2010 Analysis: Josh Thole

For me, Josh Thole was one of the biggest and most pleasant surprises of 2010.

Based on what I saw of him in late 2009, I didn’t think Thole would ever evolve into a mediocre Major League catcher, and further, did not believe he’d ever provide enough offense to make up for his lack of defense.

As it turned out, I ate crow on both accounts.

Thole developed enough skills behind the plate to be mediocre – i.e., not significantly hurt the team’s chances of winning. He received the ball without embarrassing himself, was mobile enough to block a few pitches, and showed enough improvement with his footwork to throw out some runners (he caught 11 of 24, or 44%). I wouldn’t go so far as to say he controlled the game from behind the plate, but he must have done a decent job of handling pitchers and calling games, since pitchers had an ERA of 3.58 with him behind the dish.

Additionally, Thole provided far more offense than I ever expected, hitting .277 and posting a .357 OBP. His .723 OPS was uninspiring, but if he can continue to get on base and make contact, he has an outside shot of being a poor man’s Jason Kendall.

2011 Projection

Since Sandy Alderson values the ability to get on base, and the Mets are in rebuilding mode, I’d imagine that Thole gets the opportunity to catch a full season in 2011 and show what he can do. If he can match the defensive improvement he made from ’09 to ’10, and continue to get on base around 36% of the time, the Mets might have something. My only concern is that his catching mechanics are limiting, in that they’re acceptable, but require significant athletic ability to improve upon. But who knows, he might have that ability, and/or he may improve enough offensively that it won’t matter.

Click here to read the 2009 Analysis of Josh Thole


Joe Janish began MetsToday in 2005 to provide the unique perspective of a high-level player and coach -- he earned NCAA D-1 All-American honors as a catcher and coached several players who went on to play pro ball. As a result his posts often include mechanical evaluations, scout-like analysis, and opinions that go beyond the numbers. Follow Joe's baseball tips on Twitter at @onbaseball and at the On Baseball Google Plus page.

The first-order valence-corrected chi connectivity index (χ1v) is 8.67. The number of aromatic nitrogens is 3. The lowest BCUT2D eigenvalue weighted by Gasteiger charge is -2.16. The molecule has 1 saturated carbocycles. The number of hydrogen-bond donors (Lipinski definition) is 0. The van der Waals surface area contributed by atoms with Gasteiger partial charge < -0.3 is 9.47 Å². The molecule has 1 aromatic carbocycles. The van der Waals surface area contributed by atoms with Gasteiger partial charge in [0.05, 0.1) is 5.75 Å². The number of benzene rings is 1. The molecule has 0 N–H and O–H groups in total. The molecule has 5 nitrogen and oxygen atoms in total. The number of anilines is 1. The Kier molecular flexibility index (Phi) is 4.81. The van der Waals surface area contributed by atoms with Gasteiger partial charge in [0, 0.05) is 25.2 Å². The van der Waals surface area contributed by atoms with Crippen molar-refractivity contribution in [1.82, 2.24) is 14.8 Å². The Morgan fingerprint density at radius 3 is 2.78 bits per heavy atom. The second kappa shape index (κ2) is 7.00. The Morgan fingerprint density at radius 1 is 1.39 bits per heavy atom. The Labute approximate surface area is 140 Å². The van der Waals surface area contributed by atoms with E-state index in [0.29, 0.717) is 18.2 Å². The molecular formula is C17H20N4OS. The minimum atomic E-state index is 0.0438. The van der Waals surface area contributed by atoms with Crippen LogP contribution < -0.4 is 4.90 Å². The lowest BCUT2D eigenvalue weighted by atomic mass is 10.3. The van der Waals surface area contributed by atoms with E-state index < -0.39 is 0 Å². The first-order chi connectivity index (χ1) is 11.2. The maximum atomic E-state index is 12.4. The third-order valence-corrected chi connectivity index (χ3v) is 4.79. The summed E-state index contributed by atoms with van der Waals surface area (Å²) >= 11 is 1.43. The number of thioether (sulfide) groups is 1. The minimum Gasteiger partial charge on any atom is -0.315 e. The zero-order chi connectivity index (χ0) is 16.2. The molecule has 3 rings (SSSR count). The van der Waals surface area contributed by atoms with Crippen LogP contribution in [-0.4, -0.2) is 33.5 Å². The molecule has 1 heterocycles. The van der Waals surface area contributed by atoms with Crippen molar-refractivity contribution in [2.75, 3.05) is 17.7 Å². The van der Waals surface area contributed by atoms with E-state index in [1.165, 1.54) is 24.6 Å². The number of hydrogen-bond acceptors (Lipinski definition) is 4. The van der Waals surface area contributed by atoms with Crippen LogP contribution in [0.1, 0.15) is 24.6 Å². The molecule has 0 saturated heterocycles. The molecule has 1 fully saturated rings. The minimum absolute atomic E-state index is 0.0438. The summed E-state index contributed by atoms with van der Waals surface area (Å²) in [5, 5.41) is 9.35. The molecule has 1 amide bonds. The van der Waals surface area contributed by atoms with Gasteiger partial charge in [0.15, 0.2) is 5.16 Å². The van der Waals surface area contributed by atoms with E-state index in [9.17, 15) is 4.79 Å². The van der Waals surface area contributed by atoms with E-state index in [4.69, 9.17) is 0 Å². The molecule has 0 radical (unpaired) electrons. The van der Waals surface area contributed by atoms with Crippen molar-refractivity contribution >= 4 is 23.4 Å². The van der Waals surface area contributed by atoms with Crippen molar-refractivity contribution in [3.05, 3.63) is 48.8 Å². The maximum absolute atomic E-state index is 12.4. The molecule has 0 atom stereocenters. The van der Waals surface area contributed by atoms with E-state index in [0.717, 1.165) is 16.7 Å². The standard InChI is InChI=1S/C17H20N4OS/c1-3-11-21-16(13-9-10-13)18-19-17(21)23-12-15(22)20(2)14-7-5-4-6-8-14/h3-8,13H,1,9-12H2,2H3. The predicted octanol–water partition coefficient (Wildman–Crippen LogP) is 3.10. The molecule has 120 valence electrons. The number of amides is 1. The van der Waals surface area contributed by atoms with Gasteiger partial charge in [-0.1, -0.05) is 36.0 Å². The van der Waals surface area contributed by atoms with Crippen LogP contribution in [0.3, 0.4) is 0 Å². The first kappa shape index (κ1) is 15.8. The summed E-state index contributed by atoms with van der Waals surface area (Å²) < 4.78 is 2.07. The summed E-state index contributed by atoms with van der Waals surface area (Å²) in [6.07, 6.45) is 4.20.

1. CatchDog November 11, 2010 at 9:26 am
    Thole has indeed been a pleasant surprise. He also seems to have a remarkable learning curve, considering that just a few years ago, he was a no-hit first baseman struggling in the Sally League. And who doesn’t love his old school approach at the plate? I look forward to watching Josh improve next season.

    On another note, has anyone noticed how much faster games tend to be with Thole catching? He gets the ball back to the pitcher and sets up quickly. To me, this works to a pitcher’s advantage, allowing them to set the pace and get into a groove or rhythm. Johan, Pelf and RAD all seem to favor working fast.

    What are your thoughts, Joe.

    • Joe Janish November 11, 2010 at 12:07 pm
      Agreed on the learning curve and old-school approach at the plate. You know, I never noticed that the pace was quicker with Thole back there … that would definitely be a positive. Pitchers who work quickly are in a good position to control the tempo of the game, and in turn the game itself. Plus, quick workers keep the fielders alert and more focused.

      Good, er, “catch”, Catchdog!

  2. John November 30, 2010 at 11:23 pm
    I sat right behind the plate in Harrisburg when Thole was catching with Binghamton. For a kid who had only caught for a year or two, he was remarkably good behind the plate. He blocked several balls in the dirt and threw out the only runner attempting to steal. But what impressed me the most was the way he jumped out and made nice plays on balls hit in front of the plate, one a bunt and the other a dribbler. Neither were “great” plays but i have seen a lot of other minor league catchers botch those plays over the years.
    I guess what I am saying is he was very very competent.
    And watching him then and last year it was apparent that the kid can learn.
    • Joe Janish November 30, 2010 at 11:39 pm
      Agreed, he is a quick study and appears to be much more able to learn and adapt than most people. My only concern is the crappy fundamentals taught by Sandy Alomar, Jr., who relied mostly on his tremendous athletic skill and didn’t have the most efficient and effective mechanics as a player. Ideally, Thole would’ve learned from someone teaching non-traditional but biomechanically efficient catching technique, such as Mike Mayne (or me!).